Ministry is busy. Our calendars fill up. We have more meetings than time. We have to write messages, fix the pro-presenter computer, and then figure out how to use pro-presenter. Tasks are an inescapable part of being a church leader. However, tasks are not the top priority for pastors.
We need to recalibrate our strategies to prioritize what truly matters the most – people. I know it’s obvious, but I have been guilty of allowing a full calendar to eclipse my true calling. Our jobs are not about programs, production, or even pizza. It’s about our people. Specifically, helping people meet Jesus and grow closer to Him.
People are the priority for pastors. This principle is beautifully illustrated by the story of Jesus and a wee-little man named Zacchaeus.
The Story of Jesus and Zacchaeus
READ: Luke 19:1-9
“Jesus entered Jericho and was passing through. A man was there by the name of Zacchaeus; he was a chief tax collector and was wealthy. He wanted to see who Jesus was, but because he was short he could not see over the crowd. So he ran ahead and climbed a sycamore-fig tree to see him, since Jesus was coming that way. When Jesus reached the spot, he looked up and said to him, “Zacchaeus, come down immediately. I must stay at your house today.”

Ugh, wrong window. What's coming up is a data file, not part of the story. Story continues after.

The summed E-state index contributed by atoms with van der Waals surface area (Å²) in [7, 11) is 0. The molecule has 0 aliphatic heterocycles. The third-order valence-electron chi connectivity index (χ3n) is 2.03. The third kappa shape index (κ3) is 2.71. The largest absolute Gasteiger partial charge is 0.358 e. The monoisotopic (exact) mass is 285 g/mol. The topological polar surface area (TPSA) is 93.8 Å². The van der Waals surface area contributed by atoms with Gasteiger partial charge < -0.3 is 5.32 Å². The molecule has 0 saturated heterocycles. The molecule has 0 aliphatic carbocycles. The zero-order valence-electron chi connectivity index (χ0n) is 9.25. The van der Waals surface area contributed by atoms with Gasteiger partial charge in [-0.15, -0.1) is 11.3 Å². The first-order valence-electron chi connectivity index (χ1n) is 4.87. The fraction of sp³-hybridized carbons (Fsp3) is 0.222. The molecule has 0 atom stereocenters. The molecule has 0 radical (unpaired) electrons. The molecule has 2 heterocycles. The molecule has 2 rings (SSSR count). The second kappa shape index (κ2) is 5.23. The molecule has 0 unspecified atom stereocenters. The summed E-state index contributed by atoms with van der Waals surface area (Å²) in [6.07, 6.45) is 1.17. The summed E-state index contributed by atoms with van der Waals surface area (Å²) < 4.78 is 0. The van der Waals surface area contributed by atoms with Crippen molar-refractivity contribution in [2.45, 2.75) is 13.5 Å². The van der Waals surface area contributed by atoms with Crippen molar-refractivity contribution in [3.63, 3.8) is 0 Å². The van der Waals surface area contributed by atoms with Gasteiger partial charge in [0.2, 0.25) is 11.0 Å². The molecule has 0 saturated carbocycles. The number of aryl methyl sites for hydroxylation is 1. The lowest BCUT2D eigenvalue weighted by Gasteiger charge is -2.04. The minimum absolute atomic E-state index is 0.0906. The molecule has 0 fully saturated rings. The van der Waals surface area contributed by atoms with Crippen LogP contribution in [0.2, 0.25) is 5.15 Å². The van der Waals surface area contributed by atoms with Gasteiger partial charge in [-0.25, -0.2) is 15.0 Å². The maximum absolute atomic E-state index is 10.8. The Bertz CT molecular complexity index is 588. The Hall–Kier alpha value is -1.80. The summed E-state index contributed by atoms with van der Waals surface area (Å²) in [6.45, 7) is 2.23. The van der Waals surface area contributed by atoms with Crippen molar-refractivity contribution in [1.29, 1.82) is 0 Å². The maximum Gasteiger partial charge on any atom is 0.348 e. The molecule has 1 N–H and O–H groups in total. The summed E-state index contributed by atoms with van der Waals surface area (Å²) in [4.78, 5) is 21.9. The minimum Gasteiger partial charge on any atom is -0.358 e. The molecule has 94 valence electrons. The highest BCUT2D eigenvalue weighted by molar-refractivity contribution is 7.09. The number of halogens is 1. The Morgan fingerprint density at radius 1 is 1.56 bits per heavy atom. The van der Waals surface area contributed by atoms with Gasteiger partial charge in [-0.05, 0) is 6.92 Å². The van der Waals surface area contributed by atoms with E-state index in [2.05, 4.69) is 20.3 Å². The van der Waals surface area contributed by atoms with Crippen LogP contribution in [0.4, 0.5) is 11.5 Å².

So he came down at once and welcomed him gladly. All the people saw this and began to mutter, “He has gone to be the guest of a sinner.” But Zacchaeus stood up and said to the Lord, “Look, Lord! Here and now I give half of my possessions to the poor, and if I have cheated anybody out of anything, I will pay back four times the amount.” Jesus said to him, “Today salvation has come to this house, because this man, too, is a son of Abraham. For the Son of Man came to seek and to save the lost.”
Contextualizing This Passage
Take a mental note of where this story takes. Jesus takes a detour through Jericho while traveling into Jerusalem where he will be welcomed as king then crucified as a criminal. Can you imagine all the thoughts floating through his mind? He probably needed a little peace and quiet, but that’s not what He chose. Jesus hiked right into a crowded city with crowds chanting His name and wanting to meet Him.
Upon entering Jericho, people were shoving each other to get a glimpse at Jesus. This created a problem for a short man named Zacchaeus. People crowded the streets which prevented him from seeing much of anything. He jumped up and down to try to get a glimpse of Jesus. It didn’t work. He saw his solution in a sycamore tree. Zacchaeus hoisted himself up onto a branch to see the much anticipated Messiah. His work was rewarded. Perched atop the tree, Zacchaeus was able to see Jesus.
His sense of awe quickly became a sense of embarrassment when Jesus looked up into the tree. Their eyes met as he quickly tucked in his cloak to cover his legs. Jesus shouted from the street corner, “come down immediately. I must stay at your house today.”
The story of Jesus and Zacchaeus teaches us three valuable lessons about making people a priority for pastors
1. Seek People Out
Notice in this Passage that Jesus went through Jericho. This was not the best way to get to Jerusalem — it was actually quite treacherous. He clearly didn’t use Waze, because He walked an extra 12 miles through a dangerous neighborhood. This was on purpose though. Jesus was seeking out the chief tax collector, who happened to be atop a tree like a star at Christmas.